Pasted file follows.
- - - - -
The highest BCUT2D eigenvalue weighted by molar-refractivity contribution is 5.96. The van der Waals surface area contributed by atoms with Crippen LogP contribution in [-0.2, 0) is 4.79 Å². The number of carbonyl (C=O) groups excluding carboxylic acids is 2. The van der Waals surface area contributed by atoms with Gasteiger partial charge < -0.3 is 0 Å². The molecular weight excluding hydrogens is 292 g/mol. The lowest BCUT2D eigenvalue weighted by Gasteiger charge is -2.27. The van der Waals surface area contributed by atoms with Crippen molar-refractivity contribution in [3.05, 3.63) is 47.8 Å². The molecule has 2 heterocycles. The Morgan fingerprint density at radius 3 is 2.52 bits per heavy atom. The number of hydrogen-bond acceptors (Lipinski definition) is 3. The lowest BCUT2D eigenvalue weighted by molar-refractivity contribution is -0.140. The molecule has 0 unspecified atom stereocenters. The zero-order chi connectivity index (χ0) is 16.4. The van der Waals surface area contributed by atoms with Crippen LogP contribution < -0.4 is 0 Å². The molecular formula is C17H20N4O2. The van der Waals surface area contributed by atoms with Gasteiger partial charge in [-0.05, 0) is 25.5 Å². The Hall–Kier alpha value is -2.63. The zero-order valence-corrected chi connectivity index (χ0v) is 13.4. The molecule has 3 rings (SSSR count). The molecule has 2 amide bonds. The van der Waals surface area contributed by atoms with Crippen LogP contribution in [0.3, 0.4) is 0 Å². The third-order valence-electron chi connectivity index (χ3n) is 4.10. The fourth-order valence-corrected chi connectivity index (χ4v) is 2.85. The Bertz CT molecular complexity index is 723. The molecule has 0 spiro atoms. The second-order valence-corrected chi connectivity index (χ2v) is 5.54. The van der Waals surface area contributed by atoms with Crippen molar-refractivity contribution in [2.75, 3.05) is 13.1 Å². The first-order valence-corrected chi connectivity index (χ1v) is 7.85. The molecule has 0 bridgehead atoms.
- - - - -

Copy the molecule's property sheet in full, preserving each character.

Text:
The highest BCUT2D eigenvalue weighted by molar-refractivity contribution is 5.96. The van der Waals surface area contributed by atoms with Crippen LogP contribution in [-0.2, 0) is 4.79 Å². The number of carbonyl (C=O) groups excluding carboxylic acids is 2. The van der Waals surface area contributed by atoms with Gasteiger partial charge < -0.3 is 0 Å². The molecular weight excluding hydrogens is 292 g/mol. The lowest BCUT2D eigenvalue weighted by Gasteiger charge is -2.27. The van der Waals surface area contributed by atoms with Crippen molar-refractivity contribution in [3.05, 3.63) is 47.8 Å². The molecule has 2 heterocycles. The Morgan fingerprint density at radius 3 is 2.52 bits per heavy atom. The number of hydrogen-bond acceptors (Lipinski definition) is 3. The lowest BCUT2D eigenvalue weighted by molar-refractivity contribution is -0.140. The molecule has 0 unspecified atom stereocenters. The zero-order chi connectivity index (χ0) is 16.4. The van der Waals surface area contributed by atoms with Crippen LogP contribution < -0.4 is 0 Å². The molecular formula is C17H20N4O2. The van der Waals surface area contributed by atoms with Gasteiger partial charge in [-0.05, 0) is 25.5 Å². The Hall–Kier alpha value is -2.63. The zero-order valence-corrected chi connectivity index (χ0v) is 13.4. The molecule has 3 rings (SSSR count). The molecule has 2 amide bonds. The van der Waals surface area contributed by atoms with Crippen LogP contribution in [0.3, 0.4) is 0 Å². The third-order valence-electron chi connectivity index (χ3n) is 4.10. The fourth-order valence-corrected chi connectivity index (χ4v) is 2.85. The Bertz CT molecular complexity index is 723. The molecule has 0 spiro atoms. The second-order valence-corrected chi connectivity index (χ2v) is 5.54. The van der Waals surface area contributed by atoms with Crippen molar-refractivity contribution in [2.75, 3.05) is 13.1 Å². The first-order valence-corrected chi connectivity index (χ1v) is 7.85. The molecule has 0 bridgehead atoms.